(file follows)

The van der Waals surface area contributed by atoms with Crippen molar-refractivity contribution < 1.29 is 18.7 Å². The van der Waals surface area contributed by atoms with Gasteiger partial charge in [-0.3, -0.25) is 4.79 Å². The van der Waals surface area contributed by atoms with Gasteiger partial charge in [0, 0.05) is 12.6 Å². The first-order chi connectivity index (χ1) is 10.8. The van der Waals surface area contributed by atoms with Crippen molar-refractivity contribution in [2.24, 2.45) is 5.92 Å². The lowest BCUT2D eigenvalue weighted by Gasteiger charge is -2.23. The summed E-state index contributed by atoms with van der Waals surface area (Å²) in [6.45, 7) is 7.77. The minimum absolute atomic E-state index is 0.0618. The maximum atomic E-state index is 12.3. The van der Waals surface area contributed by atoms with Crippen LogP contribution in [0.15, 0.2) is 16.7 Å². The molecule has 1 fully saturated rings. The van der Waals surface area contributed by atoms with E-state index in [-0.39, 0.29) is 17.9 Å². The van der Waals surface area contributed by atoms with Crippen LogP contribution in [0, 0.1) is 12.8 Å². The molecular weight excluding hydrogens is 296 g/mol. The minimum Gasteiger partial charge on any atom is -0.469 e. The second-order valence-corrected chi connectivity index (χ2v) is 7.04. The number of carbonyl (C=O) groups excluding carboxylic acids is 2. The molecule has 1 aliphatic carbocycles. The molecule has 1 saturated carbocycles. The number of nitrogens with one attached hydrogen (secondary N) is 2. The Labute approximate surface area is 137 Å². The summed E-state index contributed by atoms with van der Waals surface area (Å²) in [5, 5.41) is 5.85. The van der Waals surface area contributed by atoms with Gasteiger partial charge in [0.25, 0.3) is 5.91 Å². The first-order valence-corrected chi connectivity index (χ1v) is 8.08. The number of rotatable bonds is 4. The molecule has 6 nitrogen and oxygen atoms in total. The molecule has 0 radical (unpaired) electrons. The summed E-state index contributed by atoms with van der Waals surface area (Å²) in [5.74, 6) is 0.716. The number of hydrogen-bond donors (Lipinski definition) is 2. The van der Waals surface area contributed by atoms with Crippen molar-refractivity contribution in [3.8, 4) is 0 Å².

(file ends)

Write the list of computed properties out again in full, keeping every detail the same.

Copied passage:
The van der Waals surface area contributed by atoms with Crippen molar-refractivity contribution < 1.29 is 18.7 Å². The van der Waals surface area contributed by atoms with Gasteiger partial charge in [-0.3, -0.25) is 4.79 Å². The van der Waals surface area contributed by atoms with Gasteiger partial charge in [0, 0.05) is 12.6 Å². The first-order chi connectivity index (χ1) is 10.8. The van der Waals surface area contributed by atoms with Crippen molar-refractivity contribution in [2.24, 2.45) is 5.92 Å². The lowest BCUT2D eigenvalue weighted by Gasteiger charge is -2.23. The summed E-state index contributed by atoms with van der Waals surface area (Å²) in [6.45, 7) is 7.77. The minimum absolute atomic E-state index is 0.0618. The maximum atomic E-state index is 12.3. The van der Waals surface area contributed by atoms with Crippen LogP contribution in [0.15, 0.2) is 16.7 Å². The molecule has 1 fully saturated rings. The van der Waals surface area contributed by atoms with E-state index in [-0.39, 0.29) is 17.9 Å². The van der Waals surface area contributed by atoms with Crippen LogP contribution in [0, 0.1) is 12.8 Å². The molecular weight excluding hydrogens is 296 g/mol. The minimum Gasteiger partial charge on any atom is -0.469 e. The second-order valence-corrected chi connectivity index (χ2v) is 7.04. The number of carbonyl (C=O) groups excluding carboxylic acids is 2. The molecule has 1 aliphatic carbocycles. The molecule has 1 saturated carbocycles. The number of nitrogens with one attached hydrogen (secondary N) is 2. The Labute approximate surface area is 137 Å². The summed E-state index contributed by atoms with van der Waals surface area (Å²) in [5, 5.41) is 5.85. The van der Waals surface area contributed by atoms with Gasteiger partial charge in [0.25, 0.3) is 5.91 Å². The first-order valence-corrected chi connectivity index (χ1v) is 8.08. The number of rotatable bonds is 4. The molecule has 6 nitrogen and oxygen atoms in total. The molecule has 0 radical (unpaired) electrons. The summed E-state index contributed by atoms with van der Waals surface area (Å²) in [5.74, 6) is 0.716. The number of hydrogen-bond donors (Lipinski definition) is 2. The van der Waals surface area contributed by atoms with Crippen molar-refractivity contribution in [3.8, 4) is 0 Å².